When considering all three paydays together, this deal created a total profit of $54,000—pretty typical for this specific partner. She later revealed that she was trepidatious about the couple she sold to; their credit history wasn’t great and other indicators suggested they weren’t exactly the most responsible.

Fortunately, they turned out to be amazing. The wife was pregnant at the time, approaching her due date when we signed all of the paperwork. She and her husband now have four boys under the age of 13 and a fifth from a previous marriage. They had a lot on their plate, but they really stepped up and ended up being fantastic to work with.

I have to say, the positive energy produced by helping buyers and sellers come together to create positive scenarios like this one makes this job a pleasure.

The moral of this story is to be open to negotiating. Had we not agreed to pay them the equity on this deal, we would have missed out on a profit of $54,000.

If you can be flexible but still ensure a deal will be profitable, you will open yourself up to a whole new world of possibilities.

When was a time flexibility paid off for you? Have you ever missed out on a deal by being inflexible? 

Leave a comment below.

Chris Prefontaine is the best-selling author of Real Estate On Your Terms. A real estate investor with over 27 years experience in the field, Chris is the founder of
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    Nick B. Investor from North Richland Hills, Texas
    Replied over 1 year ago
    Hi Chris, Great story but I think it has a few gaps (or maybe I misunderstand something): – you did not mention how the original owner got paid $200K that they wanted. I can only assume that they got the down payment and still are waiting for the 24 months to pass to have their mortgage balance paid off. Am I right in this assumption? – if you buy it for $200K and sell for $220K, your profit is $20K. Add $8088 from the lease payments and we arrive to $28088. Where does $54K come from? – you have not sold it yet but already know what your profit is going to be in two years. Isn’t it a bit premature? What if the market goes down and the best you can sell for is $190K? – what happens if a tenant-buyer stops making payments to you? Thanks Nick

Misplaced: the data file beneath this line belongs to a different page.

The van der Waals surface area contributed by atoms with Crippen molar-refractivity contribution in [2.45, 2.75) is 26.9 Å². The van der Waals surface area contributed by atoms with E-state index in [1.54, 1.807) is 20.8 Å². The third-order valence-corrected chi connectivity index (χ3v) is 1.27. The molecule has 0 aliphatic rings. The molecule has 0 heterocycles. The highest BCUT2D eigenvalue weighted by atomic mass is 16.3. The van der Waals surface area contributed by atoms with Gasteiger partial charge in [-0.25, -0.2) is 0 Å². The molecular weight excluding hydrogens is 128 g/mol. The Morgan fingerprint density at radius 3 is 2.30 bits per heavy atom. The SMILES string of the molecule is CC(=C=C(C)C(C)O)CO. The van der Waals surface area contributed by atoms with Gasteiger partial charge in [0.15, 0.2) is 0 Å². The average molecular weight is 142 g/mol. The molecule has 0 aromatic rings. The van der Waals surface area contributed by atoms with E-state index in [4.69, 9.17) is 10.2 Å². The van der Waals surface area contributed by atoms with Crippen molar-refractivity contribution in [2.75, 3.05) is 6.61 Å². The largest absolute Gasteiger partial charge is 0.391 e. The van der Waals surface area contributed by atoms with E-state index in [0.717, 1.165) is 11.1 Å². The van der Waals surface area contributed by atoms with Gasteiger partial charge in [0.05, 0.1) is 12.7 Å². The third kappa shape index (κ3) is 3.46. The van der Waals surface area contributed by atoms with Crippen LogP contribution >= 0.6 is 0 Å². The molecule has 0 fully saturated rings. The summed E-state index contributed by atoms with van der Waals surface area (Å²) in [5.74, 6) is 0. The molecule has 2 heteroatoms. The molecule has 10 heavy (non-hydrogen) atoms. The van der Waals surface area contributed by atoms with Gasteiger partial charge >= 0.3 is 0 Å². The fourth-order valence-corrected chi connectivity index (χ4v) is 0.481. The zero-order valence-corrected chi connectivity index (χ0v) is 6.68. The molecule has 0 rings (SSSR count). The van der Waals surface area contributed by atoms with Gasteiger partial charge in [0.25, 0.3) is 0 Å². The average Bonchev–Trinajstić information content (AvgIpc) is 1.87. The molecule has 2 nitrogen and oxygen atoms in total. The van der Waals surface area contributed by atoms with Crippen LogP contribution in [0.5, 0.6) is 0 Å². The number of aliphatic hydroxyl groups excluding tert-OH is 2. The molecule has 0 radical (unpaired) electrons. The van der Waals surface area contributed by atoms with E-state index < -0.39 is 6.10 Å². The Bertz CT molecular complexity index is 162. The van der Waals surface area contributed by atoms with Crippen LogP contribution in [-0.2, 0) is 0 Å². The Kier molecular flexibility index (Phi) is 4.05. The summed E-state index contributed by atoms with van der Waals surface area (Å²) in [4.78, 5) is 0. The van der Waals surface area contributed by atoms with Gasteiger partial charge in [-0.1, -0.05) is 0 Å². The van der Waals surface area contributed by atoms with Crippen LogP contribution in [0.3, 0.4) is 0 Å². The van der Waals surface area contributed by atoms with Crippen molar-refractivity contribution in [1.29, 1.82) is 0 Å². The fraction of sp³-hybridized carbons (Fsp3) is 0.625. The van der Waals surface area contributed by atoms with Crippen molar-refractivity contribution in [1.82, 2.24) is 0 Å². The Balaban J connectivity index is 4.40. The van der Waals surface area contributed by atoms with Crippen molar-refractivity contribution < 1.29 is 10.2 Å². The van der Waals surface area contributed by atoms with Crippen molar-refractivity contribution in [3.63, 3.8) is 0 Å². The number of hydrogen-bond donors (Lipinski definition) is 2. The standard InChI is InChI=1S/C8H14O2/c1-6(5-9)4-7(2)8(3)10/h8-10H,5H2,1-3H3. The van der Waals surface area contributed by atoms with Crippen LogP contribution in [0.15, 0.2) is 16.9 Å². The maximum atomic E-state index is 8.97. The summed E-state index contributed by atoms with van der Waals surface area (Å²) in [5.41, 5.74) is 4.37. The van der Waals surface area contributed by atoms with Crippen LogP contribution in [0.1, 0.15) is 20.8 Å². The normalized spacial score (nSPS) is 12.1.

Account Closed Specialist from Middletown, RI
    Replied over 1 year ago
    – if you buy it for $200K and sell for $220K, your profit is $20K. Add $8088 from the lease payments and we arrive to $28088. Where does $54K come from? Owner never gets a down payment and we get principle reduction on our payments to them. – you have not sold it yet but already know what your profit is going to be in two years. Isn’t it a bit premature? What if the market goes down and the best you can sell for is $190K? This one is done but generally speaking we would never sell for less – just rent to ride it out or sure, sell for $190k and still profit due to principle paydown and down payment. You may want to subscribe to Deal Structure Sunday videos on our Youtube channel and you’ll get many more of these. My best selling book also walks you through how the paydays work. Hope that helps!